For me the three options would be

    100% Pils
    Pils with 10-15% Wheat
    Pils with 10-15% Vienna

    Munich doesn’t belong in this style. I don’t think any C malts do either. Maybe 2-3% Carahell but I don’t really see the point in that.
     
    Hanglow, MrOH, dmtaylor and 1 other person like this.
  16. OddNotion

    OddNotion Zealot (584) Nov 1, 2009 New Jersey

    Pilsner, Wheat and Vienna for me. Don't want to see any Munich, I think it would overpower this style even in a relatively small amount. No need for Cmalts either, the Wheat can add any wanted body and head retention.
     
  17. Hanglow

    Hanglow Champion (809) Feb 18, 2012 Scotland

    Pils+Wheat.

    I think Vienna is also used traditionally?
     
  18. scottakelly

    scottakelly Zealot (502) May 9, 2007 Ohio

    I actually like to use a little light Munich malt in my pale German beers. Usually around 5%. I don't think it overwhelms the beer at all.
     
  19. dmtaylor

    dmtaylor Aspirant (222) Dec 30, 2003 Wisconsin

    Not much. Wheat is a pretty mild flavor. It might add a slightly unique bread or cracker flavor that you may or may not get from pilsner malt alone.
     
    scottakelly likes this.
  20. dmtaylor

    dmtaylor Aspirant (222) Dec 30, 2003 Wisconsin

    +1
     
  21. pweis909

    pweis909 Poo-Bah (1,905) Aug 13, 2005 Wisconsin
    Society

    I truly have no idea, but Koln and Vienna are separated by 900 km. Makes me wonder.
     
  22. dmtaylor

    dmtaylor Aspirant (222) Dec 30, 2003 Wisconsin

    I seriously doubt it.
     
    Prep8611 likes this.
  23. wasatchback

    wasatchback Disciple (383) Jan 12, 2014 Tajikistan
    Trader

    It’s interesting the Weyermann Cologne malt is a lot closer to Vienna than it is to Pils that’s for sure.
     
  24. utahbeerdude

    utahbeerdude Disciple (393) May 2, 2006 Utah

    Given the color of Weyermann Cologne malt, and the typical color of Kölsch, it seems doubtful that this malt is used at 100% in many commercial examples.
     
  25. Hanglow

    Hanglow Champion (809) Feb 18, 2012 Scotland

    When you hear of these things called transport and trade you will blow your mind :slight_smile: And vienna is just a specification isn't it?

    Not the full amount, but when I previously researched it (as in googling, the internet doesn't lie does it?) vienna can be used as a percentage of the grainbill
     
    #25 Hanglow, Apr 23, 2020
    Last edited: Apr 23, 2020
  26. MrOH

    MrOH Meyvn (1,369) Jul 5, 2010 Maryland

    Who didn't vote for pils?
     
  27. pweis909

    pweis909 Poo-Bah (1,905) Aug 13, 2005 Wisconsin
    Society

    I pretty sure the caravan from Koln only made it to Pilsen.
     
    Hanglow and riptorn like this.
  28. pweis909

    pweis909 Poo-Bah (1,905) Aug 13, 2005 Wisconsin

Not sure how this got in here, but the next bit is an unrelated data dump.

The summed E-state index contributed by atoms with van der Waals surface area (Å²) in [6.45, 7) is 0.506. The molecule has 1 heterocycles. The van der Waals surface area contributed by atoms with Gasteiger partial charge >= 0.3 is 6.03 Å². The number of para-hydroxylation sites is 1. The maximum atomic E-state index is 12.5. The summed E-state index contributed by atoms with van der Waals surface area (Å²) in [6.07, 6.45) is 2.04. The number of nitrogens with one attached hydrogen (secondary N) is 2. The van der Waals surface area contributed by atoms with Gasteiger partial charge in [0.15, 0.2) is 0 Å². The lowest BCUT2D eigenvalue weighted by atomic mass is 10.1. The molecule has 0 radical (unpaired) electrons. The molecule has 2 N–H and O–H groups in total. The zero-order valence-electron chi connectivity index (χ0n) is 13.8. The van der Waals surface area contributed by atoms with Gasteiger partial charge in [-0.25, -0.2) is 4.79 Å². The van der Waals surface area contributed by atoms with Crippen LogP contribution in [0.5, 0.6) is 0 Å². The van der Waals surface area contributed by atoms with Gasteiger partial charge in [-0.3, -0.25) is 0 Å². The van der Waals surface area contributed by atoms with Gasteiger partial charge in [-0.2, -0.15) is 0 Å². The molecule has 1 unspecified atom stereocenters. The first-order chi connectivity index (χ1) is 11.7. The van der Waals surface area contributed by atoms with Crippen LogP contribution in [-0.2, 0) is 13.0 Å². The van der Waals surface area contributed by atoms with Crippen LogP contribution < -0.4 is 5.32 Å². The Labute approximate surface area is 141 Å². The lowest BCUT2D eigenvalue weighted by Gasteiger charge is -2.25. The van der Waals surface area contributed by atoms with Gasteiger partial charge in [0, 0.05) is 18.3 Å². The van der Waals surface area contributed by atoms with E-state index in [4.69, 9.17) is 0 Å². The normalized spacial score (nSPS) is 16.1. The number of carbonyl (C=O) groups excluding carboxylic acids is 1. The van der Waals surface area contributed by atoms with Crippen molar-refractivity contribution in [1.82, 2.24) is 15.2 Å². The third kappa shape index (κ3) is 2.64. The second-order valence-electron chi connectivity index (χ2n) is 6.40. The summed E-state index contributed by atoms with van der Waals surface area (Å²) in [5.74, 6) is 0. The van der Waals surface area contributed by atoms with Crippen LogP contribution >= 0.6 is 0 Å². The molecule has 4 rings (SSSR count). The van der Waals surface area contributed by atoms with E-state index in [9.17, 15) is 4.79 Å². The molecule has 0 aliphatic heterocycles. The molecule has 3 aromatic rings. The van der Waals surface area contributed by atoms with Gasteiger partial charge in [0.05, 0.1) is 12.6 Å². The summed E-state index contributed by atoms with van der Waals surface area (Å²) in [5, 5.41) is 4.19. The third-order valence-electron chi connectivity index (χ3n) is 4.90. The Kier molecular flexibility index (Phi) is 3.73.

Society

    @Hanglow I admit to having a poorly educated and biased opinion of the style, based only on my homebrew efforts and the very few commercial American beers that call themselves Kolsch (or maybe Kolsch-style?).

    @dmtaylor I just looked up one of those commercial examples that I enjoyed, New Glarus Kid Kolsch, released last summer, and sure enough, they say they used wheat malt.

    The BJCP says
    Each Köln brewery produces a beer of different character, and each interprets the Kölsch Konvention slightly differently. Allow for a range of variation within the style when judging.
    I am sure I could be quite happy with a Kolsch made with Pils, Vienna, and wheat malts. In the spirit of doing something different, my vote has been changed.​
     
    Hanglow likes this.
  29. Hanglow

    Hanglow Champion (809) Feb 18, 2012 Scotland

    It's all good, I just searched again as I was unsure what is the current grists that are used and it seems all pils or pils/wheat malt or pils and vienna are the generally used grists. Kunze mentions pils/wheat and pils/vienna in his suggested grainbills.

    I voted for pils and wheat malt as that is what I have available :slight_smile: But am more than interested in trying whatever gets voted for


    Also went down a kolsch history rabbit hole, not much on the grist but the hopping info is interesting .The hopping of the pre WW2 kolsch beer looks far more interesting than the current accepted practice . They use a longer boil, first wort hops, boil hops at a couple of different times whirlpool hops and even a dry hop/hop tea

    https://translate.google.com/translate?hl=en&sl=.de&u=https://www.koelner-brauerei-verband.de/historie/historie/wie-alles-begann-die-entwicklung-des-koelschbieres.html&prev=search

    And Ron has a couple of interesting posts on older kolsch

    https://barclayperkins.blogspot.com/2013/05/how-bitter-was-early-kolsch.html
    https://barclayperkins.blogspot.com/2014/10/german-brewing-in-1966-top-fermenting.html



    .
     
  30. Naugled

    Naugled Defender (640) Sep 25, 2007 New York

    I love it.. dead tie, 19 for Wheat malt, 19 for Vienna/Munich

    Hey you Flaked Wheat and Dextrin voters, it's time to jump over to Wheat Malt. :slight_smile:
     
    wasatchback likes this.
  31. wasatchback

    wasatchback Disciple (383) Jan 12, 2014 Tajikistan
    Trader

    You wonder if they had to make them that bitter to prevent them from becoming sour...
     
  32. VikeMan

    VikeMan Poo-Bah (1,957) Jul 12, 2009 Pennsylvania
    Society

    Alrighty. Per the criteria...

    Generic Two Row and/or Pale Ale Malt and/or Pilsner are IN.
    Wheat Malt is possibly in.
    Munich and/or Vienna Malt(s) are possibly in.
    Dextrin Malt (Cara-Foam, -Pils, -Hell) is possibly in.

    Next up: Base Malt(s) selection